Making sense of COVID-19 mortality disparities

Why do some groups experience higher COVID-19 mortality rates than others? NCSE Executive Director Ann Reid explains in ways that anyone—including students—should be able to understand.

COVID-19 mortality chart

Courtesy of APM Research Labs

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To follow along with this article, you’re going to need a set of Pick-Up Sticks. Or, in a pinch, a bunch of toothpicks or bamboo skewers. (One commercial Pick-Up Sticks game has 41 sticks with different colors that earn different numbers of points. If you want to decorate your toothpicks accordingly, I can’t stop you.)

Photo by Mokkie - Own work, CC BY-SA 4.0

Here’s how we’re going to play: Divide your class, if you’re still teaching, into teams of 3-4 students—you’ll need a set of Pick Up Sticks for every two teams. Or divide your family into teams. If you’re all by yourself, you can just consider the first round practice. You’ll divide yourself into two teams for the second round.

Round one: Flip a coin. The winner goes first. Take turns picking up one stick at a time, without causing another stick to move, otherwise you lose your turn, until they’re all picked up and tally the score—one point for each stick removed.

Round two: The team that won the first round gets to go first. The losing team now has to play using their non-dominant hand. Right-handers must use their left hand, left-handers their right. If you’re playing alone, divide yourself into Team Right Hand and Team Left Hand.

Round three: The winning team goes first again. The losing team now has to play using their non-dominant hand and with one eye closed.

Round four: The winning team goes first again. In this round, the winning team gets two chances to remove a stick should they move a stick on their turn.

How’s it going? Is everyone having fun? Does this game seem fair?

Not fair at all, right?

Playing this new version of Pick-Up Sticks is one way to understand why some groups of Americans are being infected by and dying of COVID-19 at so much higher rates than other groups: some groups face considerable disadvantages when it comes to risk factors for serious illness or death. The numbers are grim.

As reported by the APM Research Lab, which aggregated data from all 50 states and the District of Columbia, as of June 10, 2020:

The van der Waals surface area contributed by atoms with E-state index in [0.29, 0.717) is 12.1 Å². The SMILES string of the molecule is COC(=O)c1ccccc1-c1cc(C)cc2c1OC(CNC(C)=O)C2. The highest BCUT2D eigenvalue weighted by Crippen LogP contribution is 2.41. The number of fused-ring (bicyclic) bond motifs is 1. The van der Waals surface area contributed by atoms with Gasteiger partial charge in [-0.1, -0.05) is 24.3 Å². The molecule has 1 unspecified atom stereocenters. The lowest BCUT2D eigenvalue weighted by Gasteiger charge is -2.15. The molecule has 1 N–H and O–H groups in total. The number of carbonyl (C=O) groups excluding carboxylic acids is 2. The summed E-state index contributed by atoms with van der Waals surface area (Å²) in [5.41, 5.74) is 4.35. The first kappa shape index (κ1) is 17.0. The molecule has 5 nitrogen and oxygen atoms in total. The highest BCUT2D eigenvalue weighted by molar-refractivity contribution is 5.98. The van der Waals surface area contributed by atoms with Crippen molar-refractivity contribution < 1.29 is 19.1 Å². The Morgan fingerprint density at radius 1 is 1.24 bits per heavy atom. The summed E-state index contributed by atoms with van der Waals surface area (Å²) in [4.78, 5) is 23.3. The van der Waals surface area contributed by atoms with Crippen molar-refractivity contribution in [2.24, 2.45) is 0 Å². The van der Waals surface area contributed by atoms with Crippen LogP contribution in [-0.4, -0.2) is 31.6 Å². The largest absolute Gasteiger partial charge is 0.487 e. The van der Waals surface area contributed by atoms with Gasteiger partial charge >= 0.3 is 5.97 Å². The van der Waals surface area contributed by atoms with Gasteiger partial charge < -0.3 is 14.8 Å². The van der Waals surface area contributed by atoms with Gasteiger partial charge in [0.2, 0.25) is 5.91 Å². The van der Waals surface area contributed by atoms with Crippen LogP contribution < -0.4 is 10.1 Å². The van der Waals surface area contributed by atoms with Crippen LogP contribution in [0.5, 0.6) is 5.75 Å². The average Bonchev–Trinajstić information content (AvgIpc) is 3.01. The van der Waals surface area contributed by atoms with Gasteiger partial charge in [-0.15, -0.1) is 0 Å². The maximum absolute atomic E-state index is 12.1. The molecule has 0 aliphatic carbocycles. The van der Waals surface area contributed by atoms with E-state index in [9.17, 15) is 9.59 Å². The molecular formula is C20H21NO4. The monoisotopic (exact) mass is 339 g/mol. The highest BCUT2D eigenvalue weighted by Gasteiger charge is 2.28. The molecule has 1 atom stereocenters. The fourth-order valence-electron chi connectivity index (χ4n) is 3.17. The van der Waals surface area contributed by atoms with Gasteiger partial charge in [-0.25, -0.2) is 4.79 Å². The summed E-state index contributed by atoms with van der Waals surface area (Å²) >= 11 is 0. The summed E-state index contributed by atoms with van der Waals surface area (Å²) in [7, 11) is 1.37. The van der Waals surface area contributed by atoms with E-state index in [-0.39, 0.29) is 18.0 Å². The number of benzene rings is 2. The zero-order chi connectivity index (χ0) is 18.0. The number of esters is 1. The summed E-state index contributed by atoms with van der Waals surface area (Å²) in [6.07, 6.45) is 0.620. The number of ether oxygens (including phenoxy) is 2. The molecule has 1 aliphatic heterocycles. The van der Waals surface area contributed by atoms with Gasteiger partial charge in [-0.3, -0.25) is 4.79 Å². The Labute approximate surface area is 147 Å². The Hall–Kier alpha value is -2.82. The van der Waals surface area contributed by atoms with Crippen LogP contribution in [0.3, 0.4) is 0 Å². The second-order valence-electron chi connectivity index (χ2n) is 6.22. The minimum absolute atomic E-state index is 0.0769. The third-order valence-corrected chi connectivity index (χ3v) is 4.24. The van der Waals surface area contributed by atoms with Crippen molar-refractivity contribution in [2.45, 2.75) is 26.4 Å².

• 1 in 1,625 Black Americans has died (or 61.6 deaths per 100,000)
  • 1 in 2,775 Indigenous Americans has died (or 36.0 deaths per 100,000)
  • 1 in 3,550 Latino Americans has died (or 28.2 deaths per 100,000)
  • 1 in 3,800 Asian Americans has died (or 26.3 deaths per 100,000)
  • 1 in 3,800 White Americans has died (or 26.2 deaths per 100,000)

In other words, Black Americans are more than two times more likely to die of COVID-19 than White, Asian, or Latino Americans, and Indigenous Americans are nearly 50% more likely to die than White, Asian, or Latino Americans. Experts point out that although the overall mortality rate among Latino Americans is similar to that among Asian and White Americans, Latinos are disproportionately likely to become infected (in 14 states, Latinos represent three times more cases than their share of the population; in another 17 states, Latinos represent twice as many cases than their share of the population). The Latino population is significantly younger than the other groups, so there are fewer individuals in the highest-risk age groups, which leads to the lower mortality rate.

Why is this happening? It’s kind of like that game of pickup sticks we began with. It’s hard to win a game with even one disadvantage, like never getting to go first. Playing with your non-dominant hand makes it even harder. If you have a lot of disadvantages, winning becomes practically impossible.

When it comes to dying of COVID-19, there are distinct disadvantages that increase your risk.

First, factors that increase your risk of being infected by SARS-CoV-2:

  • Being an essential worker who cannot work at home
  • Working under crowded conditions
  • Sharing living quarters with many people, especially of multiple generations
  • Living in a dense community
  • Relying on public transport
  • Lacking access to public health information in your native language
  • Lacking access to running water

Then, factors that increase the risk of serious illness or death if you are infected: